Type: BOOK - Published: 2019-03-10 - Publisher: Berghahn Books
Far from the image of an apolitical, “clean” Wehrmacht that persists in popular memory, German soldiers regularly cooperated with organizations like the SS in the abuse and murder of countless individuals during the Second World War. This in-depth study demonstrates that a key factor in the criminalization of the Wehrmacht was the intense political indoctrination imposed on its members. At the instigation of senior leadership, many ordinary German soldiers and officers became ideological warriors who viewed their enemies in racial and political terms—a project that was but one piece of the broader effort to socialize young men during the Nazi era.
Type: BOOK - Published: 2014-08-12 - Publisher: BRILL
Other Fronts, Other Wars? offers insights into areas beyond the Western Front covering aspects such as captivity, occupation of the Eastern war theatre, medical history and war relief, home-front, gender, and the shaping of attitudes during and after this war.
Type: BOOK - Published: 2018-02-08 - Publisher: Bloomsbury Publishing
Waitman Wade Beorn's The Holocaust in Eastern Europe provides a comprehensive history of the Holocaust in the region that was the central location of the event itself while including material often overlooked in general Holocaust history texts. First introducing Jewish life as it was lived before the Nazis in Eastern Europe, the book chronologically surveys the development of Nazi policies in the area over the period from 1939 to 1945. This book provides an overview of both the German imagination and obsession with the East and its impact on the Nazi genocidal project there. It also covers the important period of Soviet occupation and its effects on the unfolding of the Holocaust in Eastern Europe. This text also treats in detail other themes such as ghettoization, the Final Solution, rescue, collaboration, resistance, and many others. Throughout, Beorn includes detailed examples of the similarities and differences of the nature of the Holocaust in various regions, in the words of perpetrators, witnesses, collaborators, and victims/survivors. Beorn also illustrates the complex nature of the Holocaust by discussing the difficult subjects of collaboration, sexual violence, the use of slave labour, treatment of Soviet POWs, profiteering and others within a larger narrative framework. He also explores key topics like Jewish resistance, Jewish councils, memory, and explanations for perpetration, collaboration, and rescue. The book includes images and maps to orient the reader to the topic area. This important book explains the brutality and complexity of the Holocaust in the East for all students of the Holocaust and 20th-century Eastern European history.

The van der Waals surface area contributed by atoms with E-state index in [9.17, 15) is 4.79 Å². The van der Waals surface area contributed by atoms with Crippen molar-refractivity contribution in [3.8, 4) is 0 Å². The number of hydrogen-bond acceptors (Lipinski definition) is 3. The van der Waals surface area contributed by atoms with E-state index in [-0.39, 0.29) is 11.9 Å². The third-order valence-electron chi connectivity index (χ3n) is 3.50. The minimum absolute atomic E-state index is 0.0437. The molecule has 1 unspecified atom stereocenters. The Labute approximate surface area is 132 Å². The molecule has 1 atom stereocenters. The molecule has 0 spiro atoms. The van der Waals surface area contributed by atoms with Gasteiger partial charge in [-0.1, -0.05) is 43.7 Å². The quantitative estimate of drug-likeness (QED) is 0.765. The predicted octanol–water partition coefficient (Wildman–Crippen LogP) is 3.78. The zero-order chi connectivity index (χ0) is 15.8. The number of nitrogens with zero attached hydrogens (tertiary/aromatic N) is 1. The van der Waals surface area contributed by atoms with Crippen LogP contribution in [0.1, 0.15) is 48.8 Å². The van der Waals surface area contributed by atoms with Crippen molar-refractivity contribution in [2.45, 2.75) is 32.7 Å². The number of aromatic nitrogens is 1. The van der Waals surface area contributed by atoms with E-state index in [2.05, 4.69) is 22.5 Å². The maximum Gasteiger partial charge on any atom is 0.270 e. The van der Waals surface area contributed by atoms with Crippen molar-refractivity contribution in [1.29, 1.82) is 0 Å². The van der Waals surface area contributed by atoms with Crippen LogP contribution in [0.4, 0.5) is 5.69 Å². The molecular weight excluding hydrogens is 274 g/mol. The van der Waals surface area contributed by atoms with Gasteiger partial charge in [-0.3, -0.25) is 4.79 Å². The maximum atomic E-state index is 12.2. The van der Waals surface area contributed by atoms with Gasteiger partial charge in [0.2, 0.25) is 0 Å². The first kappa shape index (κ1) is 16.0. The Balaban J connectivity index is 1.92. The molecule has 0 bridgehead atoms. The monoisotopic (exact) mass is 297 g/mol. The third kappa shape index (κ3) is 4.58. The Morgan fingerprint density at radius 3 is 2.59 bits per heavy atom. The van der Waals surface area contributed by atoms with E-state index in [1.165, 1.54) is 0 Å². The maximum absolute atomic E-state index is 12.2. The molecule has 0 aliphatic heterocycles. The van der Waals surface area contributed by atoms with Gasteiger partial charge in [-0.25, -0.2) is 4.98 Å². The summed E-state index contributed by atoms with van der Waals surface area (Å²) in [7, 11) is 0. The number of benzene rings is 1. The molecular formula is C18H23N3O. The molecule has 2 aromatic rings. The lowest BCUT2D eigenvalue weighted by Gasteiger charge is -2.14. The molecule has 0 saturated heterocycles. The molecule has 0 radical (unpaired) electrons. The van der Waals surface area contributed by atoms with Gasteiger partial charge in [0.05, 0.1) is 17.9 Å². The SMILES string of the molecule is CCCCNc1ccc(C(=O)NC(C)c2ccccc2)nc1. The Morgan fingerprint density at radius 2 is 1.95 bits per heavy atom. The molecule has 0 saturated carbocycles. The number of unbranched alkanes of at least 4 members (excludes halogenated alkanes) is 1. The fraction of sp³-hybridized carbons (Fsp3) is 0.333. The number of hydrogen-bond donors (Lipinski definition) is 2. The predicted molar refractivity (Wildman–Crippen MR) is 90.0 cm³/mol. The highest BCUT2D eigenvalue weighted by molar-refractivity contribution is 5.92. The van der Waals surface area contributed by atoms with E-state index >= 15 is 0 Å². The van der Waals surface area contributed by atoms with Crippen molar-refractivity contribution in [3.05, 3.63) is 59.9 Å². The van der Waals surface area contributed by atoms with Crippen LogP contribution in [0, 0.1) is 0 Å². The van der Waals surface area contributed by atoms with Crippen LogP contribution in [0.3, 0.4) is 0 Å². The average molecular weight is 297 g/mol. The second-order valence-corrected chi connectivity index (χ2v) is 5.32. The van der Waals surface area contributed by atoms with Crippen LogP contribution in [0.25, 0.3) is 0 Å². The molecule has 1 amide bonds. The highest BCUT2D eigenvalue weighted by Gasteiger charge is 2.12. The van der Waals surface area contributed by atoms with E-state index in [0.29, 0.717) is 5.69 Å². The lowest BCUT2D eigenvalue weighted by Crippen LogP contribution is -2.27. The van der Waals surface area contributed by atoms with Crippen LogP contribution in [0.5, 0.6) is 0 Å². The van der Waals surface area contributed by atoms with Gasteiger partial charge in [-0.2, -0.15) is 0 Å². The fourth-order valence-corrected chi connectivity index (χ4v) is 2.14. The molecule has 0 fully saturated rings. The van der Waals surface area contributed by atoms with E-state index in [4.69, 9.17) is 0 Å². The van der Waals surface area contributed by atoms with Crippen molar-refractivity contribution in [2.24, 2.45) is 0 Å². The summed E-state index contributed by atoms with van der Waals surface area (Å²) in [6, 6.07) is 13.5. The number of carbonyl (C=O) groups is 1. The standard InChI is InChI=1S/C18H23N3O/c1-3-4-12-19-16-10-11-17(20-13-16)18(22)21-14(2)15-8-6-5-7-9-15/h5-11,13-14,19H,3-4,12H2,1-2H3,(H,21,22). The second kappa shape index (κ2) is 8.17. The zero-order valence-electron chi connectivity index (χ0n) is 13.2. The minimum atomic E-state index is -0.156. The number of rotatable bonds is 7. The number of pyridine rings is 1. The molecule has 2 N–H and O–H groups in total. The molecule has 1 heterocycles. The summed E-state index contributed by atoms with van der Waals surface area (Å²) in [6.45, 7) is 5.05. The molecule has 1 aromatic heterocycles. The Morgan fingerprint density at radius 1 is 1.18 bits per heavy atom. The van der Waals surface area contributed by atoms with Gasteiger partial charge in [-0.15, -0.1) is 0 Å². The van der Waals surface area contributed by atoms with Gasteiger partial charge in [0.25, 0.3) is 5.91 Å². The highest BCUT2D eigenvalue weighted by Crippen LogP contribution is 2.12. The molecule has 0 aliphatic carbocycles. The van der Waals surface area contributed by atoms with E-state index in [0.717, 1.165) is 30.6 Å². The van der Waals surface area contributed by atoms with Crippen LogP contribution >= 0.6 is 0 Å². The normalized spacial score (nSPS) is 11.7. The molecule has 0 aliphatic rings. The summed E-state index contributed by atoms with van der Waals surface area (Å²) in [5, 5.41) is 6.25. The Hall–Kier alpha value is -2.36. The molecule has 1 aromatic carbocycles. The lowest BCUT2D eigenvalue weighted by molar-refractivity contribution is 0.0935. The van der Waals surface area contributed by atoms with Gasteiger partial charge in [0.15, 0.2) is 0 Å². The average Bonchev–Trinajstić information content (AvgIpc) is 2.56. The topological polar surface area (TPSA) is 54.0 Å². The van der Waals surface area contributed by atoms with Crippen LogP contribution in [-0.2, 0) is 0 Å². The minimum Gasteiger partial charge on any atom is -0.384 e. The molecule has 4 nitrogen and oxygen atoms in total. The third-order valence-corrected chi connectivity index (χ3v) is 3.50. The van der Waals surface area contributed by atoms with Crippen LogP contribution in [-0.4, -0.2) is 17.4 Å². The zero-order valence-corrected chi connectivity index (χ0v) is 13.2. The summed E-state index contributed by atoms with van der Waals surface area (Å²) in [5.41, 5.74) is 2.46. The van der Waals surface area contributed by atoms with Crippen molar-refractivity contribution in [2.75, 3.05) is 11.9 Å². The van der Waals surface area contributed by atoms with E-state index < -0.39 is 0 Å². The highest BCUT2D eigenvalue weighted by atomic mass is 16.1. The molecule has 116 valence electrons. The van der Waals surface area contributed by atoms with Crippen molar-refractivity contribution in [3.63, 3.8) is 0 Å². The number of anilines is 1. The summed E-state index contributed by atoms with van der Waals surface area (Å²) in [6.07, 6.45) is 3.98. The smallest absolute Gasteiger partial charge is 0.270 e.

Type: BOOK - Published: 2020-02-26 - Publisher: Cambridge Scholars Publishing
This volume will serve to enrich the reader’s understanding of the impact of World War I on Eastern Europe, by bringing together authors from all over Europe specialising in the history of this area. It presents a retrospective approach and a re-evaluation of this event, the lasting effects of which still make themselves felt in some regions today. Case studies, memoirs, journals, and the printed press of the time are all examined in order to paint a vivid picture of the Great War in Eastern Europe, and particularly in Romania. The chapters offer fresh perspectives on topics connected to the war, including the contribution of women and the emancipation opportunities for them, the social changes that occurred, and the propaganda in Romanian territory. They also review the League of Nations and the protection of international minorities, particularly in those regions where new boundaries were created, and where the application of national self-determination still left substantial communities outside the frontiers of the respective states.
Type: BOOK - Published: 2013-11-04 - Publisher: Springer
Based on an exploration of both pre-Nazi and Nazi theory and practice, Pete Kakel challenges the dominant narrative of the murder of European Jewry, illuminating the Holocaust's decidedly imperial-colonial origins, context, and content in a book of interest to students, teachers, and lay readers, as well as specialist and non-specialist scholars.